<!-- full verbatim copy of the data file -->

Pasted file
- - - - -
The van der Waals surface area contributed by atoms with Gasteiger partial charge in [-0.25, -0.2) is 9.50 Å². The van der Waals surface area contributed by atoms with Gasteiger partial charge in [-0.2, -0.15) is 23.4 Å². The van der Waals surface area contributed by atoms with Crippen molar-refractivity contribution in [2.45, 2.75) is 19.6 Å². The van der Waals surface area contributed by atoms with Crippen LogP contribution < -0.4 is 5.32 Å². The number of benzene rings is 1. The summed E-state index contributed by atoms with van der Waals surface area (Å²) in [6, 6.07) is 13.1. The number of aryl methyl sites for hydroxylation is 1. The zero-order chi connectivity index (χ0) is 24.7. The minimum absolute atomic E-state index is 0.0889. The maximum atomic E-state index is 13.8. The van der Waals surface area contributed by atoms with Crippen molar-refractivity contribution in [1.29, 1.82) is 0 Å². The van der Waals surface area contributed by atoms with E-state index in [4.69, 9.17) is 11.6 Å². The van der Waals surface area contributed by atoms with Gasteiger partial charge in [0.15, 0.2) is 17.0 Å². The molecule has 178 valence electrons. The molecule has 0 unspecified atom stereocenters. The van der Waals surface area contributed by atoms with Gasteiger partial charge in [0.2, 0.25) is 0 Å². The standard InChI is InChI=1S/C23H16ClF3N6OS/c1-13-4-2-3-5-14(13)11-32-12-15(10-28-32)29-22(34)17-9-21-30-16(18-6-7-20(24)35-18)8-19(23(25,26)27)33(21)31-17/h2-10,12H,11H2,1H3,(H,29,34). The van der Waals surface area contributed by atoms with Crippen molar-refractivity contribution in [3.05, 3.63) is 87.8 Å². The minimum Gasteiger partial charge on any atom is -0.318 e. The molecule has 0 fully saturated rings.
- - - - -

The van der Waals surface area contributed by atoms with Gasteiger partial charge in [-0.25, -0.2) is 9.50 Å². The van der Waals surface area contributed by atoms with Gasteiger partial charge in [-0.2, -0.15) is 23.4 Å². The van der Waals surface area contributed by atoms with Crippen molar-refractivity contribution in [2.45, 2.75) is 19.6 Å². The van der Waals surface area contributed by atoms with Crippen LogP contribution < -0.4 is 5.32 Å². The number of benzene rings is 1. The summed E-state index contributed by atoms with van der Waals surface area (Å²) in [6, 6.07) is 13.1. The number of aryl methyl sites for hydroxylation is 1. The zero-order chi connectivity index (χ0) is 24.7. The minimum absolute atomic E-state index is 0.0889. The maximum atomic E-state index is 13.8. The van der Waals surface area contributed by atoms with Crippen molar-refractivity contribution in [1.29, 1.82) is 0 Å². The van der Waals surface area contributed by atoms with E-state index in [4.69, 9.17) is 11.6 Å². The van der Waals surface area contributed by atoms with Gasteiger partial charge in [0.15, 0.2) is 17.0 Å². The molecule has 178 valence electrons. The molecule has 0 unspecified atom stereocenters. The van der Waals surface area contributed by atoms with Gasteiger partial charge in [0.2, 0.25) is 0 Å². The standard InChI is InChI=1S/C23H16ClF3N6OS/c1-13-4-2-3-5-14(13)11-32-12-15(10-28-32)29-22(34)17-9-21-30-16(18-6-7-20(24)35-18)8-19(23(25,26)27)33(21)31-17/h2-10,12H,11H2,1H3,(H,29,34). The van der Waals surface area contributed by atoms with Crippen molar-refractivity contribution in [3.05, 3.63) is 87.8 Å². The minimum Gasteiger partial charge on any atom is -0.318 e. The molecule has 0 fully saturated rings.